I believe that I have NO  idea whats best for you. I don’t know what makes you tick, what motivates you, what makes you happy and what makes you sad or what you even need to lead a full, happy and complete life. In the same way I don’t think other people know what makes me tick, what motivates me, what makes me happy or makes me sad etc. At the core of libertarianism is not inflicting your dogma on anyone else. Live and let live.

Libertarianism is not wanting to take ownership over someone else and deciding whats best for them.

In my family unit I have to make decisions every day for my progeny. My two year old makes pretty crap decisions (as far as I’m concerned) insofar as she tries to eat things off the supermarket floor and has a penchant for fingers in electrical sockets.

I try and make the best decisions I can for her based on my ability. Me and my wife collectively decide to severely limit sugar in our household, we considered what sort of kindergarten our daughter should attend. At some point when she reaches a certain age I would obvious like like her to train in Brazillian jujitsu. But what if she wants to do ballet instead? Do I nudge her in a particular direction or do I let her make that determination on her own. These sorts of decisions keep me up at night.

If I struggle with these sorts of decisions in my own family, how am I supposed to make decisions for other people most of whom I have never met and who are completely different to me. Who am I to decide on anything that affects that persons life in any way? How can I decide who that person should be allowed to associate with, who they are allowed to marry, what sort of healthcare that person should have, what they should be allowed to smoke or imbibe, what sky god they should worship? I have no idea whats best for them. Are we really so conceited and egomaniacal that we think that this is okay?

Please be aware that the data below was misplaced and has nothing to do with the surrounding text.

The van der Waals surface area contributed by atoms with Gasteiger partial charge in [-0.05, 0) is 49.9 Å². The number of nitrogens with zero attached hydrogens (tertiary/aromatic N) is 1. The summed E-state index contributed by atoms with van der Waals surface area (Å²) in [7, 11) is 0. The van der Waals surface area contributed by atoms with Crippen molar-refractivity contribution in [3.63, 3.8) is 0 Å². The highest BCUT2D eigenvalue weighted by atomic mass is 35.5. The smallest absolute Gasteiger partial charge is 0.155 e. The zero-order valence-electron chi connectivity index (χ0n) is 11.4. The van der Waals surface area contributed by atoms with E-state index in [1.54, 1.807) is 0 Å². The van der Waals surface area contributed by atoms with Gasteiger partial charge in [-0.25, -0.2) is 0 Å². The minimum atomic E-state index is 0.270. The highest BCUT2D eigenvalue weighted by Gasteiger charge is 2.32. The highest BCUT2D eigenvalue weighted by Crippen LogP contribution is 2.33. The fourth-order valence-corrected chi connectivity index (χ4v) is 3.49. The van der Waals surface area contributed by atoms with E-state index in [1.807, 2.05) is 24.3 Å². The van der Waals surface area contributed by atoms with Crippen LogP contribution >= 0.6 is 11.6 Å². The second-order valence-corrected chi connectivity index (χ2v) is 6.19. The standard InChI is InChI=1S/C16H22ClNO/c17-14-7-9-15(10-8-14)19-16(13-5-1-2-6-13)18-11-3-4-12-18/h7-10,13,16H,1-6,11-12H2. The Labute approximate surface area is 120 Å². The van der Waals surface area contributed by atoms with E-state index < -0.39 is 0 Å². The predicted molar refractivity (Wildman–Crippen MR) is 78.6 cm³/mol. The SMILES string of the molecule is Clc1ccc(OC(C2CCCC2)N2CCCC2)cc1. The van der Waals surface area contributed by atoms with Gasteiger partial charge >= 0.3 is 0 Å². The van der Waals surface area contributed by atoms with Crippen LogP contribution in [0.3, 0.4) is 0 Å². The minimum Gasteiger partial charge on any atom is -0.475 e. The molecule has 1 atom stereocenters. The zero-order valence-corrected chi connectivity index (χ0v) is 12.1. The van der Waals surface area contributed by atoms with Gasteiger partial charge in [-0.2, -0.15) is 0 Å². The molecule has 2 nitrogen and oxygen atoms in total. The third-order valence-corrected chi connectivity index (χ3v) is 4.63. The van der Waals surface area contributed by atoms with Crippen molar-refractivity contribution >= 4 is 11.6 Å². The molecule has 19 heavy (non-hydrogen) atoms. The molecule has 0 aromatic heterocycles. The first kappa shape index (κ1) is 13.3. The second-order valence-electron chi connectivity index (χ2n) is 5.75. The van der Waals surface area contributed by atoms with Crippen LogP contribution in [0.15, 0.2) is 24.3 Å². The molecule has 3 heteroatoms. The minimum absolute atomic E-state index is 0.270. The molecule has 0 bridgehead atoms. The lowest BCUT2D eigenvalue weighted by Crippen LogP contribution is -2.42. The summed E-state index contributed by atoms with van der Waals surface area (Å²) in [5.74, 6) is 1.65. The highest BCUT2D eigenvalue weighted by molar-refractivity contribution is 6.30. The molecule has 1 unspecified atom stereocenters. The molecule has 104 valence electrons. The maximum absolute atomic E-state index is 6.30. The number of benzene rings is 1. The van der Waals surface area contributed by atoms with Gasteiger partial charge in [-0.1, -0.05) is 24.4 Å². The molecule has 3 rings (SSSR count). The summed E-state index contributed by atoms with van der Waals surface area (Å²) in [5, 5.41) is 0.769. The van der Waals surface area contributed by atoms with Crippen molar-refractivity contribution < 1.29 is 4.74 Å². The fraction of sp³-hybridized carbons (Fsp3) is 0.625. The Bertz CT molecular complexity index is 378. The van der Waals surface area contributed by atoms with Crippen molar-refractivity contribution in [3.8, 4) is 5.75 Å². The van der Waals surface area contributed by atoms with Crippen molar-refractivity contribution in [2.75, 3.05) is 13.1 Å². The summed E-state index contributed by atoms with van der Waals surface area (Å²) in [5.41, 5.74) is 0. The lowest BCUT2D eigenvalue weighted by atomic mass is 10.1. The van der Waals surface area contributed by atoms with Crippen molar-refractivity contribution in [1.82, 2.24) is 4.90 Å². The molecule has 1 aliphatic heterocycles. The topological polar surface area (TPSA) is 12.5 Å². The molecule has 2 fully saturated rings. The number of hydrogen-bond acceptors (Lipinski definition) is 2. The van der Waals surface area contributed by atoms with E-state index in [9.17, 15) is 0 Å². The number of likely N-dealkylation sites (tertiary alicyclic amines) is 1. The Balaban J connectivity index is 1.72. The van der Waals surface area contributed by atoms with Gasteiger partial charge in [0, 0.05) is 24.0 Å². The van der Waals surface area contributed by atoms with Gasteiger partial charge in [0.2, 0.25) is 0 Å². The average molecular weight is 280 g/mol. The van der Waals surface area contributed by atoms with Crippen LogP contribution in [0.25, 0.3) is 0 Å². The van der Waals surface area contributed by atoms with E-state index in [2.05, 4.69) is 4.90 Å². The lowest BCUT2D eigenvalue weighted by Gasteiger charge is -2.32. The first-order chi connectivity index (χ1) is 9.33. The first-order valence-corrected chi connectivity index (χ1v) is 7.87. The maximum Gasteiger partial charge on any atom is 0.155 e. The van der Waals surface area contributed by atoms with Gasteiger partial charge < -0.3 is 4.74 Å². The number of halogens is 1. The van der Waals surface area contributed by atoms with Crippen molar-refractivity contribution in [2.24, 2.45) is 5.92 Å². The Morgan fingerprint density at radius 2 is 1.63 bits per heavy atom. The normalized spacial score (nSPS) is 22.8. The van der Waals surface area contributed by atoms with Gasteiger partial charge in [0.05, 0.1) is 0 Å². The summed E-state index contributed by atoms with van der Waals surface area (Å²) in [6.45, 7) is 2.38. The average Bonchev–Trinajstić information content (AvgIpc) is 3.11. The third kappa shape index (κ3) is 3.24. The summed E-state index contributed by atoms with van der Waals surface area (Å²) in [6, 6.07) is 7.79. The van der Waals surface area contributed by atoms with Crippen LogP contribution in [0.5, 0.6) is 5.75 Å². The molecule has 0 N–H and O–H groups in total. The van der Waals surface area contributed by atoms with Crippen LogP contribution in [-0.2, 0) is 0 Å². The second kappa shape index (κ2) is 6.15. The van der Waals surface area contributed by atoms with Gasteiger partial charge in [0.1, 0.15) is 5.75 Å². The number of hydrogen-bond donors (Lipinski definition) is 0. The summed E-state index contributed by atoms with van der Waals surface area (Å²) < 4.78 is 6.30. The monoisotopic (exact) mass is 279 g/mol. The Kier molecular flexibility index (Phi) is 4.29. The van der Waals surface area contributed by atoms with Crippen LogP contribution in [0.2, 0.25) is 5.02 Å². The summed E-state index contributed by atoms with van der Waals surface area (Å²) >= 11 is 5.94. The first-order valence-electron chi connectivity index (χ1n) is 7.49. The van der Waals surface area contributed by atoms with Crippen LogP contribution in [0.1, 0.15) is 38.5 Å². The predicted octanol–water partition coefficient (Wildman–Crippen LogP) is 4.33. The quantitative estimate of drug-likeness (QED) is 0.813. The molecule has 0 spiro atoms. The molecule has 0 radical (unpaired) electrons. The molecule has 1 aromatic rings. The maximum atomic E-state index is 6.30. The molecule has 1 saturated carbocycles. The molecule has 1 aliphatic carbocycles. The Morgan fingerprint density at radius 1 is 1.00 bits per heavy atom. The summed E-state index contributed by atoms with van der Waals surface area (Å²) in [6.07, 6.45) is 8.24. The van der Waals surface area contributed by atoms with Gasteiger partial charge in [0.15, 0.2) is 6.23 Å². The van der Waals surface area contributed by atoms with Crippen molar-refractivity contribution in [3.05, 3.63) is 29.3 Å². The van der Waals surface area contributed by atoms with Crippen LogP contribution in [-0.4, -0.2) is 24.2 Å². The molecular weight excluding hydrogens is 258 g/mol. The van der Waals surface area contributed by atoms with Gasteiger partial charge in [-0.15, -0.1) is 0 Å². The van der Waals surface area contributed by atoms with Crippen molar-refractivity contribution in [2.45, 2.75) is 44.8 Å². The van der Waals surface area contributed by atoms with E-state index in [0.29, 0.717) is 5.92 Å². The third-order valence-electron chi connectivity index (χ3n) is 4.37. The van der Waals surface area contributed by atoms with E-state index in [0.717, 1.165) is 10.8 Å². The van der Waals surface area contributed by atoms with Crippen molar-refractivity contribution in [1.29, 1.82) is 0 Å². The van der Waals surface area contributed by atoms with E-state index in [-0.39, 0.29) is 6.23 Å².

Today, this is what governments are, be they nominal democracies or run by despots. At the core of any government there is a group of political elite who want to tell you what to do and how you should live your life. You are given rules to follow and if you don’t follow them, someone from that organization will come with a gun and lock you up (or kill you).

People often associate Libertarianism with anarchy. It is argued that government and regulation offer a supportive framework without which there would just be chaos. Anthropologically we are tribal, social mammals. We do well in groups of about 150 individuals. Anything larger and the social bonds start to fall apart. The polar opposite to the environment that we are supposed to thrive in is grouping us in countries of several million people in an area spanning several thousand miles.